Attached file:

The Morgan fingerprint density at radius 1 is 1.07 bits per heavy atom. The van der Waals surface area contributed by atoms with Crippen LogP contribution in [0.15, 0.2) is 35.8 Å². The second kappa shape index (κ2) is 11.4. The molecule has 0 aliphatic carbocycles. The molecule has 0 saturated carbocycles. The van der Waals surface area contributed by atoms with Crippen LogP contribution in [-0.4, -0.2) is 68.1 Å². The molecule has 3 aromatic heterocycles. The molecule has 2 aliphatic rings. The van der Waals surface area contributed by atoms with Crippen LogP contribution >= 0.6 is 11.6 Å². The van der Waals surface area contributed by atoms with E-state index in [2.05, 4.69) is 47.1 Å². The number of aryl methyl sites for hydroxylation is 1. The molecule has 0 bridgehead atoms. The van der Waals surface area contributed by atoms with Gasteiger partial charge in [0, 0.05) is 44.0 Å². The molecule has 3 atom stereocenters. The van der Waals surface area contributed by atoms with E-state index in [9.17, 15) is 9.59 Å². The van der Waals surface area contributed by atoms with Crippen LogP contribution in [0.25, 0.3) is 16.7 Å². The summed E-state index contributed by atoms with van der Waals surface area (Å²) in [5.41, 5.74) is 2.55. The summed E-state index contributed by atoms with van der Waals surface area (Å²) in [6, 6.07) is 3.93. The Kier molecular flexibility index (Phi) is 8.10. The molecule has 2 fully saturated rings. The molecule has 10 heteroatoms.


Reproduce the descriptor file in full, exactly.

The Morgan fingerprint density at radius 1 is 1.07 bits per heavy atom. The van der Waals surface area contributed by atoms with Crippen LogP contribution in [0.15, 0.2) is 35.8 Å². The second kappa shape index (κ2) is 11.4. The molecule has 0 aliphatic carbocycles. The molecule has 0 saturated carbocycles. The van der Waals surface area contributed by atoms with Crippen LogP contribution in [-0.4, -0.2) is 68.1 Å². The molecule has 3 aromatic heterocycles. The molecule has 2 aliphatic rings. The van der Waals surface area contributed by atoms with Crippen LogP contribution >= 0.6 is 11.6 Å². The van der Waals surface area contributed by atoms with E-state index in [2.05, 4.69) is 47.1 Å². The number of aryl methyl sites for hydroxylation is 1. The molecule has 0 bridgehead atoms. The van der Waals surface area contributed by atoms with Gasteiger partial charge in [0, 0.05) is 44.0 Å². The molecule has 3 atom stereocenters. The van der Waals surface area contributed by atoms with E-state index in [9.17, 15) is 9.59 Å². The van der Waals surface area contributed by atoms with Crippen LogP contribution in [0.25, 0.3) is 16.7 Å². The summed E-state index contributed by atoms with van der Waals surface area (Å²) in [5.41, 5.74) is 2.55. The summed E-state index contributed by atoms with van der Waals surface area (Å²) in [6, 6.07) is 3.93. The Kier molecular flexibility index (Phi) is 8.10. The molecule has 2 fully saturated rings. The molecule has 10 heteroatoms.